Tooth-Colored Fillings

According to the Centers for Disease Control and Prevention, just about everyone will eventually have a cavity (tooth decay) at some point in their life.

In fact, the CDC considers dental caries (the medical term for cavities) to be the most common chronic disease in American children, surpassing even asthma! Caries doesn’t go away when you become an adult either; in fact, 9 out of 10 adults over the age of 20 have some level of decay.

Here’s some good news for you, though.

The rate of cavities has significantly decreased over time, particularly in areas where tap water is fluoridated. You can also reduce your risk of cavities with excellent home hygiene, regular visits to our office, and preventive treatments like fluoride varnish or dental sealants.

If you do happen to develop a cavity, don’t worry. We’ll take care of it for you. And unlike in the past when fillings were made with silver-colored metal amalgam, today we offer tooth-colored fillings made of a composite resin. Nobody ever needs to know that you have had a cavity!

What Is a Cavity?

Most people associate cavities with too much sugar. This is only part of the story, however. Tooth decay is actually caused by bacteria that live in your mouth.

You normally have millions of bacteria in your mouth. Some are helpful and some aren’t. Bacteria eat sugar molecules and then excrete acid. It’s these acids that are actually responsible for breaking down your dental enamel and creating the holes and pits that we refer to as cavities.

The decay-causing bacteria can actually be transmitted from person to person, which is why the CDC considers dental caries to be a disease (and a good reason to never share your toothbrush with anyone!).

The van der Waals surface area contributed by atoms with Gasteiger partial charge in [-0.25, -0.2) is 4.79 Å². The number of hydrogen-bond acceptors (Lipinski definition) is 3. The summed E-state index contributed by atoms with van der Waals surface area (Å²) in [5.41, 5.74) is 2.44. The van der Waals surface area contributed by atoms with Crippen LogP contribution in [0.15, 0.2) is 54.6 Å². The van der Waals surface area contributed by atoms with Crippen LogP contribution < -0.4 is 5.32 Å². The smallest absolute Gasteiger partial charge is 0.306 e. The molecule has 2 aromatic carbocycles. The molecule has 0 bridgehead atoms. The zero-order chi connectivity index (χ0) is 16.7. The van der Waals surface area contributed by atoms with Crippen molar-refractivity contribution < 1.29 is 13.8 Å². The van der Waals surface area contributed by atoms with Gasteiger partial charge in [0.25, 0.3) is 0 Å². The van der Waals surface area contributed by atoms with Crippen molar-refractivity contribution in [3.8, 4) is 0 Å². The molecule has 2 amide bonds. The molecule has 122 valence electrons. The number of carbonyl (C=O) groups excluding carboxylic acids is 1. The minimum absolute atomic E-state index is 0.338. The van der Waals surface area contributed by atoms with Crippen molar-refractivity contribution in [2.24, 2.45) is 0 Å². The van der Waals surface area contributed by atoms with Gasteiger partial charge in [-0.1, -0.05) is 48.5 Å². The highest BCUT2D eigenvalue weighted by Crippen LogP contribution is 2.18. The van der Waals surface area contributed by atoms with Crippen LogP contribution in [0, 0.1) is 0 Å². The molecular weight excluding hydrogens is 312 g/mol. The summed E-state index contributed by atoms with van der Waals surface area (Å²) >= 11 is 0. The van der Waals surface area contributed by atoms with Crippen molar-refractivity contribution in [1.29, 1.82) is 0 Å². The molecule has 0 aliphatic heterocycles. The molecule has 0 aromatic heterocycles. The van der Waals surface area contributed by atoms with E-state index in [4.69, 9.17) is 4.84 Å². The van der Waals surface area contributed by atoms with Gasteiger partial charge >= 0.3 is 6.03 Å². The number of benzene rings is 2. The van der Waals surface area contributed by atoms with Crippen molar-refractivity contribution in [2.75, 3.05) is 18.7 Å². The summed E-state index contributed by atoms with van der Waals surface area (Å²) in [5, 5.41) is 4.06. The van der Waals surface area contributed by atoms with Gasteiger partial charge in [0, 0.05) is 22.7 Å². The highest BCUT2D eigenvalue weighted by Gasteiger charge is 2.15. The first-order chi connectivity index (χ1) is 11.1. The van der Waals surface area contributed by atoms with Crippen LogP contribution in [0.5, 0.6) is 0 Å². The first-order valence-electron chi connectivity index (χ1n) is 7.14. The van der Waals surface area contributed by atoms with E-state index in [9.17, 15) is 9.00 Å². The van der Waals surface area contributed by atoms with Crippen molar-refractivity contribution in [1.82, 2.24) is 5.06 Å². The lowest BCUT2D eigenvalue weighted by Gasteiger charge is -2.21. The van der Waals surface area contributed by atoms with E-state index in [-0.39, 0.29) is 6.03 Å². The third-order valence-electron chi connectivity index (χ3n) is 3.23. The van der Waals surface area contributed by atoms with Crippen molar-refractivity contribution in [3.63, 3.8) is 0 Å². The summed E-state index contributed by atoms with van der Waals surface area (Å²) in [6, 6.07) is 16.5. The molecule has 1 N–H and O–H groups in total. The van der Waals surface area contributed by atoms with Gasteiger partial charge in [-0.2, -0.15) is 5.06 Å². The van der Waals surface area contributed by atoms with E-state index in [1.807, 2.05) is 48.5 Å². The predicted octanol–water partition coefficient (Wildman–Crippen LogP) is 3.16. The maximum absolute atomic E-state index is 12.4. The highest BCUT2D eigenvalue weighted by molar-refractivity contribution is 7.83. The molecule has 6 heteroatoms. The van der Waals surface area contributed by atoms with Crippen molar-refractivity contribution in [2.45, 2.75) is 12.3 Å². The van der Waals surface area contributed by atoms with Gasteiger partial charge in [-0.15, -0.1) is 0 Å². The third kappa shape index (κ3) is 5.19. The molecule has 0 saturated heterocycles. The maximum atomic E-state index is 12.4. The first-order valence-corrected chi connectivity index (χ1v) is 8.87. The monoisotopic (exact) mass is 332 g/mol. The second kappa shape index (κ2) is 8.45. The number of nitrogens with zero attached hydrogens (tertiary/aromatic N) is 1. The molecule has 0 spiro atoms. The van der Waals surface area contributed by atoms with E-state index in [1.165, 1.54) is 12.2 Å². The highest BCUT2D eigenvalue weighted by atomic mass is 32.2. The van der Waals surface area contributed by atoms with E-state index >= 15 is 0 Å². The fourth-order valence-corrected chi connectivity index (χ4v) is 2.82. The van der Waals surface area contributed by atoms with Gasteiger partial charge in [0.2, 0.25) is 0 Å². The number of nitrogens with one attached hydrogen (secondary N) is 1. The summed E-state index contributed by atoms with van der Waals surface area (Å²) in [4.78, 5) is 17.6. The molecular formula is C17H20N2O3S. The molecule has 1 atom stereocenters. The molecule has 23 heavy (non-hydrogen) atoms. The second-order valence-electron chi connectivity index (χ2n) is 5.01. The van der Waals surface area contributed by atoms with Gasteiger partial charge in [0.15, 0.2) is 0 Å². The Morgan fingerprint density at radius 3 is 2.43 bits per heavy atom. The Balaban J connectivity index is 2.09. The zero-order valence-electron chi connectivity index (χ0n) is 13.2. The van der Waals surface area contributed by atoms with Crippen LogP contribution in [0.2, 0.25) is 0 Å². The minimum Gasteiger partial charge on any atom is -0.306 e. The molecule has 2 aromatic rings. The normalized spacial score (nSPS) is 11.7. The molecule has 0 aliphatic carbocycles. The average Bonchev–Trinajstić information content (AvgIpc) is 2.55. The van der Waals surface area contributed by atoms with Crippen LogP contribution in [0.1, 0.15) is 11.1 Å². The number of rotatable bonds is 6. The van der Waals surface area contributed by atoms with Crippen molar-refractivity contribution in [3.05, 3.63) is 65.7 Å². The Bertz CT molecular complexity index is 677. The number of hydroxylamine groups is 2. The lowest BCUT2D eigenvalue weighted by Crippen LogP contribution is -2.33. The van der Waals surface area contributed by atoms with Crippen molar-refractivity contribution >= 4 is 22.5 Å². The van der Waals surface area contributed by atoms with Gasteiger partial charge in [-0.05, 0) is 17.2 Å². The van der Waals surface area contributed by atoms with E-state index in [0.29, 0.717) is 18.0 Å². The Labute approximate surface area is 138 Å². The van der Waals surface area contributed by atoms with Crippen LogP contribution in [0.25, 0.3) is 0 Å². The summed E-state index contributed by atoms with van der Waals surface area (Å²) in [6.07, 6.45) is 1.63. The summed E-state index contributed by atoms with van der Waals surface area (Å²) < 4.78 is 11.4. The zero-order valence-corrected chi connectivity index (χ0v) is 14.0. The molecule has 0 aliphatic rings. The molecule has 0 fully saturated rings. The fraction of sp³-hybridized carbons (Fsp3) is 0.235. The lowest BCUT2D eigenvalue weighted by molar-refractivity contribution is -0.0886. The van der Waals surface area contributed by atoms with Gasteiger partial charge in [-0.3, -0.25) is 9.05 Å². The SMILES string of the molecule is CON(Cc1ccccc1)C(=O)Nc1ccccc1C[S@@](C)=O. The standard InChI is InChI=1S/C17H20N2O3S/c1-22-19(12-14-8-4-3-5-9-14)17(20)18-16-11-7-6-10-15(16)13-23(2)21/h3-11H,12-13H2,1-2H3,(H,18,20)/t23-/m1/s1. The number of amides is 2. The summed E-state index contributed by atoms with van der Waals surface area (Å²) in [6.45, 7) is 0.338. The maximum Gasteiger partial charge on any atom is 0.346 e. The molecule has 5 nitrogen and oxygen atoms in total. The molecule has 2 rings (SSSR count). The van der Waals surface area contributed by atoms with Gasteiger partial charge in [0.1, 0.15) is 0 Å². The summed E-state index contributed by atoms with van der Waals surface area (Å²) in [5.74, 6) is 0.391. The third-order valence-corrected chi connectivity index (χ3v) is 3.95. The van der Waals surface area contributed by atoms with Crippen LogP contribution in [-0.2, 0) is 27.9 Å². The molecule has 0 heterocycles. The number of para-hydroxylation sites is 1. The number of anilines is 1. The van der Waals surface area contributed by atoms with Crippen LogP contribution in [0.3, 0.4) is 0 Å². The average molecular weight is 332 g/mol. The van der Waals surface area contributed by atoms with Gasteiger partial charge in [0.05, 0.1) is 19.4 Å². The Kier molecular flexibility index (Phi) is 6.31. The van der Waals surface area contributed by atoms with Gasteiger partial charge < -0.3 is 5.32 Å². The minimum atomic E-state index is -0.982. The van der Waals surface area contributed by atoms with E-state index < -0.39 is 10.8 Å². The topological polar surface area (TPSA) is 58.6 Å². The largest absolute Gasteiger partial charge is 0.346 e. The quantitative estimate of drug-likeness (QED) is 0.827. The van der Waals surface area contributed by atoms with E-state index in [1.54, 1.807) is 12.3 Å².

Brushing and flossing help prevent cavities by removing the sticky film called plaque from your teeth. Plaque is made up of saliva, food particles, and bacteria. When plaque is allowed to stick around, it keeps the bacteria in close contact with your enamel and eventually hardens into tartar (or calculus), which can only be removed with professional instruments.

How Do We Treat Cavities?

To treat a cavity, we have to remove the damaged portion of your tooth. We then restore the damaged portion of your tooth with a filling.

Metal amalgam fillings have been used to treat cavities for more than a century, and they were useful in their time. Today, however, we have a better way.

Composite resin can be blended to perfectly match the natural shade of your enamel, but that isn’t the only reason dentists and patients prefer composite fillings. Unlike amalgam fillings, composite fillings actually bond to your tooth structure. This means that we can preserve more of your healthy tooth structure, which is better for your teeth in the long run.

Call for a Check-Up

One of the biggest problems with cavities is that they don’t hurt until it's too late. This means that most people don’t realize they have tooth decay until it has done serious damage to their tooth. Regular check-ups help us identify issues like cavities early, before they hurt, so we can put a stop to them before they cause damage.

If you’re due for a check-up, please call our office that’s most convenient for you and schedule an appointment! We’re looking forward to seeing you!